The Happy Prince and Other Tales

The Happy Prince and Other Tales Study Guide

The Happy and Other Tales, a collection of fairy tales that consists of the titular piece, “The Selfish Giant,” “The Devoted Friend,” “The Young King,” “The Nightingale and the Rose,” “The Fisherman and His Soul,” “The Star-Child,” “The Remarkable Rocket, and “The Birthday of the Infanta,” was written by Oscar Wilde and first published in 1888. Wilde was notorious for promoting “art for art’s sake,” but chose to write these tales in the didactic form of the fairy tale. This form allowed Wilde to explore themes of importance to him, such as homosexuality, morality, aestheticism, English socioeconomic realities, and more.

The tales seem to have been modeled after Hans Christian Andersen’s fairy tales; for example, “The Happy Prince” makes an explicit tribute to “The Little Match Girl.” Andersen’s tales are violent and the characters must suffer a great deal to earn their virtue; Wilde may write whimsically in comparison, but the suffering of his characters is often for nothing. The Nightingale sacrifices herself in vain, the Rocket explodes with no audience, and the statue of the charitable Happy Prince is discarded. Wilde’s fairy tales are beautifully written but undeniably melancholic.

The tales proved very popular with readers and a portion of the critical audience. Yeats found them “charming and amusing” while Auden later said they were works to be read “with great pleasure.” However, many critics at the time were hostile to the fairy tales. One reviewer stated that “Children do not care for satire, and the dominant spirit of these stories is satire—a bitter satire differing widely from that of Hans Anderson, whom Mr. Wilde’s literary manner so constantly recalls to us.” Wilde famously replied to critiques like this with, “[I] had about as much intention of pleasing the British child as [I] had of pleasing the British public.” Wilde declared the tales as “not written for children, but for childlike people from eighteen to eighty!” Excluding children from his implied audience may have been a way for Wilde to shield himself from some of his critics, as none of the tales end with the traditional “and they lived happily ever after.” He was right to provide the disclaimer, but it did not stop some of his critics, who deemed the stories morally corrupt.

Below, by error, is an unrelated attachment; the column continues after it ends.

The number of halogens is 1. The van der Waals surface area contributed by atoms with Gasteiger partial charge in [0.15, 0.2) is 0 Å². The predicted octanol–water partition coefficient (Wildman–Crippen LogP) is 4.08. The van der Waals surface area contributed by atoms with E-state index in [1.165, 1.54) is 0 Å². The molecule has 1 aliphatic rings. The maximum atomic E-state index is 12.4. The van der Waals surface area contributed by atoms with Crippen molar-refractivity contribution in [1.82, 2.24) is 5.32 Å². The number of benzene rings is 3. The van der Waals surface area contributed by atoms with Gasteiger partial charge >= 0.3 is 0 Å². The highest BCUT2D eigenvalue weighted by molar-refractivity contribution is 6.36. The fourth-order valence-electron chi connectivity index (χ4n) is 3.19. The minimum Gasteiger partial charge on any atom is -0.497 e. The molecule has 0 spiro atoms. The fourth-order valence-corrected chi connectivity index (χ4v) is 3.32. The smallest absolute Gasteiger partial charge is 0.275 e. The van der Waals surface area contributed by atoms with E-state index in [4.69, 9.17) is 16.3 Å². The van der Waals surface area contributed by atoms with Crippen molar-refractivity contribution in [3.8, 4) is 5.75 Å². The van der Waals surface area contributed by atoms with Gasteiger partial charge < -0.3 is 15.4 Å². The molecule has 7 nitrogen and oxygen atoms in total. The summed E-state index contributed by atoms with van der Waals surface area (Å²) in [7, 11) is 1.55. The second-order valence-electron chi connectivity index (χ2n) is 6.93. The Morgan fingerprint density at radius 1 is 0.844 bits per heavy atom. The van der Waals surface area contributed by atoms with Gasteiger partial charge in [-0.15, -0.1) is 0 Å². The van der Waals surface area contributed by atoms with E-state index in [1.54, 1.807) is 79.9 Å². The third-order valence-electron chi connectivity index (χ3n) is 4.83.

Many of the tales have been adapted to radio broadcast, song, ballet, opera, musical, short film, and more.